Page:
Edward Sapir Book Prize
The Edward Sapir Book Prize was established in 2001 and is awarded to a book that makes the most significant contribution to our understanding of language in society, or the ways in which language mediates historical or contemporary sociocultural processes. Beginning in 2012, the Sapir Prize has been awarded annually.
Winners of the Edward Sapir Book Prize
Angela Reyes and Stanton Wortham, for Discourse Analysis beyond the Speech Event
Kristina Wirtz, for Performing Afro-Cuba: Image, Voice, Spectacle in the Making of Race and History.
Nicholas Harkness, for Songs of Seoul An Ethnography of Voice and Voicing in Christian South Korea.
Paul Manning, for Semiotics of Drink and Drinking.
Summerson Carr, for Scripting Addiction: The Politics of Therapeutic Talk and American Sobriety.
William F. Hanks, for Converting Words: Maya in the Age of the Cross.
Honorable mention: Bernard Bate, for Tamil Oratory and the Dravidian Aesthetic.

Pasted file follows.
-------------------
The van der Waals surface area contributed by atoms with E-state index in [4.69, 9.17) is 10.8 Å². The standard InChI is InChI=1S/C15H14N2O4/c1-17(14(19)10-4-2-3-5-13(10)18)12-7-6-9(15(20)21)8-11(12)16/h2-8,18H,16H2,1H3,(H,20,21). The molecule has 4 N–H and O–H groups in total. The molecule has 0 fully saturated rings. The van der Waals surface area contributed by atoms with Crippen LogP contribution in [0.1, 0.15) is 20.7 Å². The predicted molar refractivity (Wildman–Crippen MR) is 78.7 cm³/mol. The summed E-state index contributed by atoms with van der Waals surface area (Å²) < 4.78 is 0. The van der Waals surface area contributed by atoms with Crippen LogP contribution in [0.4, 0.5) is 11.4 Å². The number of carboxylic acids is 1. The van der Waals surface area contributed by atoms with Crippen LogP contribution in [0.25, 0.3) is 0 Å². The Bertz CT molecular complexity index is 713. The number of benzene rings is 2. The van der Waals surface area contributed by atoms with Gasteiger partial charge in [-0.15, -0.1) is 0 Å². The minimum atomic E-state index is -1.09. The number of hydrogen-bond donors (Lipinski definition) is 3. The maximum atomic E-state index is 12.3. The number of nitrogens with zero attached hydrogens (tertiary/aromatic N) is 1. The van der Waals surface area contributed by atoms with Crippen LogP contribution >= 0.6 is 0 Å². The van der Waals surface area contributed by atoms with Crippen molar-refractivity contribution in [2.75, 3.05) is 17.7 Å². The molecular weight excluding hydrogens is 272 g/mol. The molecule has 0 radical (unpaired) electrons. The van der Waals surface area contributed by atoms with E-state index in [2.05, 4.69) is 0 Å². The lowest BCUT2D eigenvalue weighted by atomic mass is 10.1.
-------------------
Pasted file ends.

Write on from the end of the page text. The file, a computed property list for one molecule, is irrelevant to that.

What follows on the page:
Honorable mention: Niko Besnier, for Gossip and the Everyday Production of Politics.
Asif Agha, for Language and Social Relations.
Richard Bauman and Charles Briggs, for Voices of Modernity: Language Ideologies and the Politics of Inequality.
Robert Bringhurst and his posthumous co-authors Ghandl and Skaay, for the three-volume work Masterworks of the Classical Haida Mythtellers.
Honorable mention: Dennis Tedlock, for Rabinal Achi: A Mayan Drama of War and Sacrifice.
Alexandra Jaffe, for Ideologies in Action: Language Politics on Corsica.
Honorable mention: Laura Ahearn, for Invitations to Love: Literacy, Love Letters, and Social Change in Nepal.